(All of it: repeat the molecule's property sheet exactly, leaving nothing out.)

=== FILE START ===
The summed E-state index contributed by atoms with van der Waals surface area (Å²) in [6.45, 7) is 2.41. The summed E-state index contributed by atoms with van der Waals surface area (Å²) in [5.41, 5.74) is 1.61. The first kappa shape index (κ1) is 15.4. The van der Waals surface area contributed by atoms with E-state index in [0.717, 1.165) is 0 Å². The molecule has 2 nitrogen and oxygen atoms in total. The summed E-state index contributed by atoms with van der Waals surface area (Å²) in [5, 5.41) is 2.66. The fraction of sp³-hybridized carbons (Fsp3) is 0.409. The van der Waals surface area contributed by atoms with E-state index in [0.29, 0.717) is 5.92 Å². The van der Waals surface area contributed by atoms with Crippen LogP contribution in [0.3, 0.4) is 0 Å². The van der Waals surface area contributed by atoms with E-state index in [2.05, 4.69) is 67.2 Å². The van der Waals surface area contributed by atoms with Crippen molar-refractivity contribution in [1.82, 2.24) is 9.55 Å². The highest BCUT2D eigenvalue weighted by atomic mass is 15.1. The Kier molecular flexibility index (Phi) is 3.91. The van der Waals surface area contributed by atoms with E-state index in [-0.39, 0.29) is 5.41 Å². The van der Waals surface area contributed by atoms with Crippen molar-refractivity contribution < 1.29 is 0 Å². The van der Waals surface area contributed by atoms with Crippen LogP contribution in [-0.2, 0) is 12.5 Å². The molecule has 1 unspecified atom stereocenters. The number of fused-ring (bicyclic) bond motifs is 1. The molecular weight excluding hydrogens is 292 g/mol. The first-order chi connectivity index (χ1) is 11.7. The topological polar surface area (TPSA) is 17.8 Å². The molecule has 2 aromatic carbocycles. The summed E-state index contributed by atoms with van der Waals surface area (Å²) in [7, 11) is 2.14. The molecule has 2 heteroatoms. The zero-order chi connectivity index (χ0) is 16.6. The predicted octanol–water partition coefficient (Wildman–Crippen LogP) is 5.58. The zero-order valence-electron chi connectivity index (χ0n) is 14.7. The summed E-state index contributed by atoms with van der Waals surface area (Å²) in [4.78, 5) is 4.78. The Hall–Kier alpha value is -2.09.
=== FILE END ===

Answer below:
The summed E-state index contributed by atoms with van der Waals surface area (Å²) in [6.45, 7) is 2.41. The summed E-state index contributed by atoms with van der Waals surface area (Å²) in [5.41, 5.74) is 1.61. The first kappa shape index (κ1) is 15.4. The van der Waals surface area contributed by atoms with E-state index in [0.717, 1.165) is 0 Å². The molecule has 2 nitrogen and oxygen atoms in total. The summed E-state index contributed by atoms with van der Waals surface area (Å²) in [5, 5.41) is 2.66. The fraction of sp³-hybridized carbons (Fsp3) is 0.409. The van der Waals surface area contributed by atoms with E-state index in [0.29, 0.717) is 5.92 Å². The van der Waals surface area contributed by atoms with Crippen LogP contribution in [0.3, 0.4) is 0 Å². The van der Waals surface area contributed by atoms with E-state index in [2.05, 4.69) is 67.2 Å². The van der Waals surface area contributed by atoms with Crippen molar-refractivity contribution in [1.82, 2.24) is 9.55 Å². The highest BCUT2D eigenvalue weighted by atomic mass is 15.1. The Kier molecular flexibility index (Phi) is 3.91. The van der Waals surface area contributed by atoms with E-state index in [-0.39, 0.29) is 5.41 Å². The van der Waals surface area contributed by atoms with Crippen molar-refractivity contribution < 1.29 is 0 Å². The van der Waals surface area contributed by atoms with Crippen LogP contribution in [-0.2, 0) is 12.5 Å². The molecule has 1 unspecified atom stereocenters. The number of fused-ring (bicyclic) bond motifs is 1. The molecular weight excluding hydrogens is 292 g/mol. The first-order chi connectivity index (χ1) is 11.7. The topological polar surface area (TPSA) is 17.8 Å². The molecule has 2 aromatic carbocycles. The summed E-state index contributed by atoms with van der Waals surface area (Å²) in [7, 11) is 2.14. The molecule has 2 heteroatoms. The zero-order chi connectivity index (χ0) is 16.6. The predicted octanol–water partition coefficient (Wildman–Crippen LogP) is 5.58. The zero-order valence-electron chi connectivity index (χ0n) is 14.7. The summed E-state index contributed by atoms with van der Waals surface area (Å²) in [4.78, 5) is 4.78. The Hall–Kier alpha value is -2.09.